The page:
When a cisgender person chooses to display their pronouns, many people ask, “Why?” The undertone of that question is, “Isn’t it obvious what pronoun you identify with?” And that’s what makes it all the more important for cisgender people to share. Those in dominant positions of society – those with platforms, privilege and/or power – have the ability (I would also argue the responsibility) to normalise behaviours that prioritise inclusivity and dignity for everyone.
Just because you can't measure it doesn’t make it any less important.
I couldn't write very often in 2020. I had to confront the self-help myth I believed: we need to pursue productivity at all costs, and optimise ourselves at every turn. In doing do, I learned that writing less is better for me.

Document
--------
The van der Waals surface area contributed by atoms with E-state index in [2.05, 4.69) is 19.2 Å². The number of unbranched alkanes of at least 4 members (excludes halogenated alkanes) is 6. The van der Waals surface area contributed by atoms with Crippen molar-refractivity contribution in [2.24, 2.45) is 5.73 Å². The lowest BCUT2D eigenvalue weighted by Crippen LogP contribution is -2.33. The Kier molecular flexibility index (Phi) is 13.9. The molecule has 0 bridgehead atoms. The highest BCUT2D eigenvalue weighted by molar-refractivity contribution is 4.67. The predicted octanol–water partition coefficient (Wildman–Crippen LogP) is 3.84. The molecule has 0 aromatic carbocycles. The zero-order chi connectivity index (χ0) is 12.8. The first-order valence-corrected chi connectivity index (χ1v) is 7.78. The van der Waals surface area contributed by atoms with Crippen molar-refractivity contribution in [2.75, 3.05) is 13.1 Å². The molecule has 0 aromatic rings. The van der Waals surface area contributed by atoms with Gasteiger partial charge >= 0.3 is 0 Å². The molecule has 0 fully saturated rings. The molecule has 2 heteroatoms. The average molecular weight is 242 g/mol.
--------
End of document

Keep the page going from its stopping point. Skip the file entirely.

Without Twitter or Instagram, and a newsfeed blocker on Facebook, it can be hard to connect with what’s topical, so I was delighted to hear that David had started a Substack. David’s work lights up my inbox because he and I share a particular interest. In his greater quest to understand human motivations, David seriously scrutinises conspiracy theories.
What's it going to be? A choice that happened or a choice that you made?
"Revolution is not a one-time event." - Audre Lorde, Sister Outsider: Essays and Speeches
It’s like we’re swimming laps in a pool. We need something to push off when we get to the end, so we can propel ourselves back through the water. The tiles at the end are hard and uncompromising, but they’re exactly what we need because they help us move forward faster. If a pool edge were made of sand or clay or smoke, we wouldn’t have a pool to swim in, let alone an edge to propel off. For me, the hard, uncompromising nature of Anglicanism functioned as the end of my lane in 2016.
But before you click on that link, answer me this. Do you need to read another article, or do you need to start the work of anti-racism?